Written by How to write effectively for the media
When I was younger I always wanted to be a journalist, and the media still holds a bit of magic and mystery appeal to me now. Great articles are economical with language, have an intelligent structure and give an informative and entertaining reading experience – all gold dust for language lovers.
If you look into the mechanics of an article you can see all sorts of techniques at work, and often some political and personal biases coming into play.
You might have heard talk in recent years that the press release is dead – so said the government’s head of comms, Alex Aiken – but it isn’t true. He said “you should not start with three pages of A4, but a tweet, an infographic or a video. If you are writing more than 200 words on any subject, you’re probably in the wrong place.” This isn’t true either, especially in the B2B space where technical insights can be an asset, and the best articles can run up to 2,000 words rather than 200.
I’d say that press releases, opinion pieces and thought leadership articles are on the same shelf as paperback books. All of them supposedly died in about 2007 when the Kindle came out and the internet boomed. But all are still here in 2018 and as influential as ever. Our clients regularly appear in national, trade and regional media, and it’s always thanks to quality written pieces.
For companies looking to get their share of voice through PR, writing for media is the most important discipline. Here are my key pieces of advice on how to write a press release, think like a journalist and get media coverage.
Find your story
When writing for media, you need a story – that’s the first factor which will decide whether you get coverage or not. This might seem obvious, but when you’re in the bubble of your own company it’s easy to under or overestimate the situation. I’d say opening a new office is a story, but fitting it with a new water cooler isn’t.
I often operate a ‘first, biggest, best’ approach. Is your company, product or service the first of its kind? How about the biggest or the best? And can you back that up with facts?
An example. If you could take a situation with the ideal list of ingredients for media coverage, it would be plans to build a huge observation wheel on Newcastle Quayside. It’s five metres taller than the London eye and set to Europe’s largest = biggest and best. Plus, it’s called the ‘Whey Aye’ – perhaps the perfect pun.
Be objective, or don’t
When it comes to how to write a press release, being objective is key. Think and write like the journalist, because when your news lands in their inbox you need to give them confidence that it’s as impartial as if they’d written it themselves.
Most importantly, avoid adjectives. You might think that your new service is “fantastic”, “impressive” and “exceptional” – and it probably is – but the journalist wouldn’t include value judgements like this, so nor should you. If you really do have the evidence to prove that what you’ve done is “ground-breaking” or “innovative”, then show it straight away.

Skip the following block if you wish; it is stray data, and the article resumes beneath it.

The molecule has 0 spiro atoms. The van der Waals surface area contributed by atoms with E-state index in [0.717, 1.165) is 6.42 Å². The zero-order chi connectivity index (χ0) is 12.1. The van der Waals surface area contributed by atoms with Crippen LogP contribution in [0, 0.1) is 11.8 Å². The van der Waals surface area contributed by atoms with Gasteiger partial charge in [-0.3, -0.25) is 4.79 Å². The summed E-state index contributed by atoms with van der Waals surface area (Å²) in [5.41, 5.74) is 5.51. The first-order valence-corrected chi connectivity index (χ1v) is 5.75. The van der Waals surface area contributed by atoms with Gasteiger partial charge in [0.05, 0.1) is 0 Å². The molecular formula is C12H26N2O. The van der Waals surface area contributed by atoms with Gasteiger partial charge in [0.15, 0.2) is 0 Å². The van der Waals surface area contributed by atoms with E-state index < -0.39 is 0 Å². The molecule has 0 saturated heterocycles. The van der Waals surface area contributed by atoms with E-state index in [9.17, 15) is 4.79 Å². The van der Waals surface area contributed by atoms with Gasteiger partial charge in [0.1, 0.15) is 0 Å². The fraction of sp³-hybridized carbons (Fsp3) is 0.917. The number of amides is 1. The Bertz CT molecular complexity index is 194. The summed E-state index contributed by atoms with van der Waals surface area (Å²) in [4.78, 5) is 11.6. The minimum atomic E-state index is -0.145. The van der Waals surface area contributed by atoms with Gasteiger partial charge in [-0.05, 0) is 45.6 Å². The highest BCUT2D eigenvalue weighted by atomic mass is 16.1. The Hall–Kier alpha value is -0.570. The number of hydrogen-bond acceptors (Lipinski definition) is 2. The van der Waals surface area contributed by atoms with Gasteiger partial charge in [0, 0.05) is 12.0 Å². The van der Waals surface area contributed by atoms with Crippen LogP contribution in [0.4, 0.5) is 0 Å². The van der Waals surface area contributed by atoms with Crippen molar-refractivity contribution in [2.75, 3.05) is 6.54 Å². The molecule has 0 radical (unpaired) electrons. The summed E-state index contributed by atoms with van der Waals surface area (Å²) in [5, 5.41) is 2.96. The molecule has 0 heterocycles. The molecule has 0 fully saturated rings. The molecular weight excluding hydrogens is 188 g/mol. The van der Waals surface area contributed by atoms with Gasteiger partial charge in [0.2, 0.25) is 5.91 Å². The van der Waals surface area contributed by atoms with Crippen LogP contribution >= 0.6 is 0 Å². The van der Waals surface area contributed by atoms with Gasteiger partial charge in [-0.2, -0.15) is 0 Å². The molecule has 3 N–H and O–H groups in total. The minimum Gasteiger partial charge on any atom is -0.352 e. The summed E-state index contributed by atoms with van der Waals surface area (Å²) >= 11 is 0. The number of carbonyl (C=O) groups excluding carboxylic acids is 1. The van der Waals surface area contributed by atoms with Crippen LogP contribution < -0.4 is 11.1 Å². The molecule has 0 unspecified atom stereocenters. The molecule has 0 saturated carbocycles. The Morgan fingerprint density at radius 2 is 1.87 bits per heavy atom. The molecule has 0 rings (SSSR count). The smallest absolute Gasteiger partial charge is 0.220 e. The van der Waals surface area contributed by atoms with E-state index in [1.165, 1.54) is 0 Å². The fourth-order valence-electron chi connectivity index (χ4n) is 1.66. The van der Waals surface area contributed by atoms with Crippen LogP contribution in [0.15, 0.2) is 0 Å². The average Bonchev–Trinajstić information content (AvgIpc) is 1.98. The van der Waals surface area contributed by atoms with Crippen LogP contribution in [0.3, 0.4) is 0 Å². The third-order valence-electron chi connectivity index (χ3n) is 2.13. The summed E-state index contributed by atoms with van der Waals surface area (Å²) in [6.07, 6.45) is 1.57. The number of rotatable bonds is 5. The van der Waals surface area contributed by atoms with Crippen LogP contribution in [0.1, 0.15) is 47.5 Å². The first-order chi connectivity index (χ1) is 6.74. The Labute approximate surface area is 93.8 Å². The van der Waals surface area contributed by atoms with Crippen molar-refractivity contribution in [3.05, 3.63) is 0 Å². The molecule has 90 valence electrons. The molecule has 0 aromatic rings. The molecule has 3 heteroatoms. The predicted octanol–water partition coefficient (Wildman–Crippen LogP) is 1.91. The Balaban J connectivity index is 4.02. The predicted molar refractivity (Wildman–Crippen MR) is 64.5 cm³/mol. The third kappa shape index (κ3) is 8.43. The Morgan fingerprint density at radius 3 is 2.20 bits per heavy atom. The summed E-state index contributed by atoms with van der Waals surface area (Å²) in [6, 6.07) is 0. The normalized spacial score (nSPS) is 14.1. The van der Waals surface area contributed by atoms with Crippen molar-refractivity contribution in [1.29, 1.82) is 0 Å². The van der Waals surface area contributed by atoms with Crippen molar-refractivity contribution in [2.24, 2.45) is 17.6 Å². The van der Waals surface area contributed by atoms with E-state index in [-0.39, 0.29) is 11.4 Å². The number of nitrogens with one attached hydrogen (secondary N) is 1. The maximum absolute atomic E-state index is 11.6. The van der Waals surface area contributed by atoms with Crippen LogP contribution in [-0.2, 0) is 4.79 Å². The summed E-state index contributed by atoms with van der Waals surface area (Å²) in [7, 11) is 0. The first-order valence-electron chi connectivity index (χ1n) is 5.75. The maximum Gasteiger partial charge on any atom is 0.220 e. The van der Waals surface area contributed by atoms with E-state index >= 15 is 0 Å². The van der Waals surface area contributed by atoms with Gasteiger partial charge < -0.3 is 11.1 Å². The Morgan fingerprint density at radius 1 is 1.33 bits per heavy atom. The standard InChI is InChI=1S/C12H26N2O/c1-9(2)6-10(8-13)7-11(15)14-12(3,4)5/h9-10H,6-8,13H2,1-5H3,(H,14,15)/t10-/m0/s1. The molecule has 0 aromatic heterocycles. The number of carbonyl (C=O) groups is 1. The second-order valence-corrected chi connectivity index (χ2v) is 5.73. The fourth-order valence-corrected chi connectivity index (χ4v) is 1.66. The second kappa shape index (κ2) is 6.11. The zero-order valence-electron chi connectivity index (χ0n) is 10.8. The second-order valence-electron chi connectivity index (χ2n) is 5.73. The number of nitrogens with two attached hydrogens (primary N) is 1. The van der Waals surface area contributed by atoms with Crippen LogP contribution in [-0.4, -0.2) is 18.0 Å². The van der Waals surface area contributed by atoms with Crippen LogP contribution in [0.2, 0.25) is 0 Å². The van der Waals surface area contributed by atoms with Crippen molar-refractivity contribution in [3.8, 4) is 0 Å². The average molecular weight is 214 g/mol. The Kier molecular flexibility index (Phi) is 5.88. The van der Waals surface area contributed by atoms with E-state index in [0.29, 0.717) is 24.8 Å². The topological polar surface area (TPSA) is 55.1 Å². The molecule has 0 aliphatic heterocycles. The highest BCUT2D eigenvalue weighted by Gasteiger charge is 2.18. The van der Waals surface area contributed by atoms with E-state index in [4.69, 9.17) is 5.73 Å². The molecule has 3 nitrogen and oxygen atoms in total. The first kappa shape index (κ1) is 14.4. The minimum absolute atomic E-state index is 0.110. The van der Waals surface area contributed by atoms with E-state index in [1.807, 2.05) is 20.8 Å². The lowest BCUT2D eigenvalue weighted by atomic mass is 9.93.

So, when is the time to get on your soapbox and let everyone know what you really think? In a press release itself, quoting someone from your company allows you to speak much more freely and personally, as it’s all within those magic speech marks. Likewise, when writing comment, opinion and thought leadership pieces being subjective is a must – back-up your opinion with facts and expertise and you’ll have an engaging, informative piece.
All publications will have their individual house style, but most also sign up to general journalistic conventions and style. This includes not starting articles with the word “the” or “a”, not capitalising the first letter in job titles and not closing speech marks if a quotation carries onto the next paragraph.
Knowing these tricks of the trade are vital to putting forward the most compelling package to the media and will give your company the best possibility of securing media coverage.
Think beyond the article
Remember how I said writing for media is the most important discipline for getting coverage? Well, it is and it isn’t.
Every article needs an image, and every image tells a story. Time and attention should be invested into taking the most appropriate photography for your brand or designing an impactful graphic.
The media relations behind the news is also key. Having a succinct pitch to give journalists over the phone is an art in itself, as is knowing who to contact and the right time to do so. While your perfectly drafted news item will do plenty of work, writing effectively for media needs to be accompanied with a strong sell-in too.
There are plenty of techniques and tricks behind the craft of writing for media. The most important of all? As a business editor said to me recently: “It just has to be well written.”
For more about Brand 8 PR’s media relations services, visit our media relations page.